China link guarantees Russia oil exports

MOSCOW (Reuters) - Russia sees its new oil link to China as a way of guaranteeing its exports in the face of possible hostility from the EU, the head of Russia’s pipeline monopoly said on Wednesday.

Nikolai Tokarev, the president of Russian oil pipeline monopoly Transneft, speaks during an interview at the second Reuters Russia Investment Summit in Moscow September 10, 2008. REUTERS/Alexander Natruskin

Nikolai Tokarev, the president of Transneft, also told the Reuters Russia Investment Summit that the Ukrainian ports of Odessa and Yuzhny, as well as the Polish port of Gdansk, could stop receiving crude from 2012 when Russia finished a new link to the Baltic Sea, known as BTS-2.

The United States and the European Union have heavily criticized Russia over its military action in Georgia, the first time Moscow used troops outside its borders since the end of the Soviet Union. Poland and Ukraine have called on the EU to cut dependence on Russian energy.

Tokarev, a close ally of Russia’s former president and current Prime Minister Vladimir Putin, from his KGB days, said a $14 billion new oil pipeline from Russia’s Siberian oilfields to China would give Moscow more security about its exports.


“It is an expensive pipeline but...can allow Russia to feel safer”, he said.

Tokarev referred to a meeting of EU foreign ministers this month, which froze cooperation talks with Russia in protest at its action in Georgia but stopped short of tougher measures.

“We all remember what happened at the EU summit... If we didn’t have the Eastern pipeline and the Baltic pipeline, I’m sure their decisions would have been much tougher,” he said.

The Asian pipeline’s launch has been delayed by a year to the end of 2009 but Tokarev said he was sticking by the latest deadline and rejected criticism from some oil firms that the expensive link was not needed.

Russia would stop sending crude through Ukrainian and Polish ports, he said, because of the risk Ukraine would stop using its Odessa-Brody pipeline to export Russian crude to the Black Sea and use it to send Caspian Sea crude to Central Europe instead.

“We can of course say that this discussion (in Ukraine) is a bluff... But if it happens we will have to do something with the 20 million tons going to Ukraine now,” Tokarev said at the event, held at the Reuters office in Moscow.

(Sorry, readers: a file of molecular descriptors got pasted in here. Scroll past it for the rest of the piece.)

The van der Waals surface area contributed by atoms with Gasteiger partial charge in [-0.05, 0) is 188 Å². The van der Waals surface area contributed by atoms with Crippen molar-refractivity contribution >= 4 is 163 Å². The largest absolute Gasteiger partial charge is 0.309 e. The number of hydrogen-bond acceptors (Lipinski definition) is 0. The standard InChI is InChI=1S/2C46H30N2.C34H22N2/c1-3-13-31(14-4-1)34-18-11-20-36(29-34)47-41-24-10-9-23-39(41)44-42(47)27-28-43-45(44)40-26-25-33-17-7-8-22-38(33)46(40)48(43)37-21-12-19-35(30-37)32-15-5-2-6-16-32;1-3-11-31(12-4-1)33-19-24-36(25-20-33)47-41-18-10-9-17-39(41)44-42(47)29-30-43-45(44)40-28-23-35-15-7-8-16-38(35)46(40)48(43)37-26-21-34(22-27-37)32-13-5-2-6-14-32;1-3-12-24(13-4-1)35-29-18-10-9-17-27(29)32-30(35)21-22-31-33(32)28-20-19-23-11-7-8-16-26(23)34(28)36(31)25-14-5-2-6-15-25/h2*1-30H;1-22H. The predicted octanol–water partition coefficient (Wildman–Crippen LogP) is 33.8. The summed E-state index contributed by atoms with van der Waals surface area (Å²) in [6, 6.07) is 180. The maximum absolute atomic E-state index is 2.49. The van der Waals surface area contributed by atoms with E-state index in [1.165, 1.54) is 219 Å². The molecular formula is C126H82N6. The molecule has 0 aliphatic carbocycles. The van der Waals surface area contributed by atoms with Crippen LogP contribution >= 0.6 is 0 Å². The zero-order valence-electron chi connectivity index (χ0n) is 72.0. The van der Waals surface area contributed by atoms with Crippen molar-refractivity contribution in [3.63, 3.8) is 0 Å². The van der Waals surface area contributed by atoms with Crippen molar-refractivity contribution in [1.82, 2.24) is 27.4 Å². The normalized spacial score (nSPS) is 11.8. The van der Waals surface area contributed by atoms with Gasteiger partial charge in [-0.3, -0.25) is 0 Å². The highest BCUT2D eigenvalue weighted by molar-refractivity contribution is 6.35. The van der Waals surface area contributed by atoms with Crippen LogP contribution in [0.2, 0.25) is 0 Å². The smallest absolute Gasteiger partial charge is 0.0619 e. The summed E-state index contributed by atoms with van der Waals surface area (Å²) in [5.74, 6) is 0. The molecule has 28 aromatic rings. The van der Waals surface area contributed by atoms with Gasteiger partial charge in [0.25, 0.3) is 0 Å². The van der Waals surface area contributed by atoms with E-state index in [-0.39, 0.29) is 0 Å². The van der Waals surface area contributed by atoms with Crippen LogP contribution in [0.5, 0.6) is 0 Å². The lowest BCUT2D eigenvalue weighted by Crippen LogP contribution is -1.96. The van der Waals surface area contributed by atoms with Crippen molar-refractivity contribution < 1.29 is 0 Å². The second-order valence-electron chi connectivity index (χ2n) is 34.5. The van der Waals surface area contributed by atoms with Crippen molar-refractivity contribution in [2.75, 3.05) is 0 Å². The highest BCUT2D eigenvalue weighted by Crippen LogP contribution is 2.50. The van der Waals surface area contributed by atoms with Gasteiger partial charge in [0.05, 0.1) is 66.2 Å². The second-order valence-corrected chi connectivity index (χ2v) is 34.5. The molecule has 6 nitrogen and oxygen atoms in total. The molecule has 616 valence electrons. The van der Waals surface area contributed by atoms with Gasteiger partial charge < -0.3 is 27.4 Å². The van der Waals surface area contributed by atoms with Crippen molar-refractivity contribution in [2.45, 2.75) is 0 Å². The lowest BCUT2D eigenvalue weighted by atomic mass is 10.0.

Russia ships around 20 million tons a year (400,000 barrels per day) via the ports of Odessa and Yuzhny.

“We are also feeding the port of Gdansk. I want to ask you why?”, said Tokarev.

He said Ukrainian plans to expand the Odessa-Brody link to Gdansk would prevent the Russian crude from flowing to some destinations along the Druzhba pipeline to central Europe, because the pipelines cross at certain points.

“We won’t be able to guarantee uninterrupted supplies. And then again there will be comments that we are unreliable suppliers,” he added.

He also added that one more incentive to expand the Baltic link was the fact that Russian production was set to rise by 1.2 million bpd by 2012, of which half would go to domestic refineries, while the rest will have to be exported.

Russia’s Baltic Sea coast is already home to the country’s biggest oil export outlet, Primorsk, which was built together with the first stage of the Baltic pipeline earlier this decade after Russia cut exports via Latvia and Lithuania.

Tokarev said Primorsk had become the most attractive export destination for Russian companies and the same would happen to the second stage of the Baltic pipeline when it is built in 2012 after the government decides on financing later this year.

The idea of the second stage of the Baltic link first emerged after Russia briefly cut exports via Belarus to Poland and Germany amid a pricing dispute with Minsk in 2007.


But Tokarev said his firm now had no problems with Belarus and planned to maintain supplies via Druzhba to central Europe, including Poland and Germany, after the Baltic link is expanded.

He also said the Asian route would become as popular among oil firms as Primorsk when they realized that premiums in Asia were often higher than in Europe while the cost of pipeline shipments to Asia would equal those to Europe.

If Russian firms fail to clinch a pricing deal with China by end-2009, Transneft could divert all of the Asian pipeline’s volumes to the Pacific instead of splitting the 600,000-bpd capacity equally between China and the Pacific, he added.

Reporting by Dmitry Zhdannikov; editing by Anthony Barker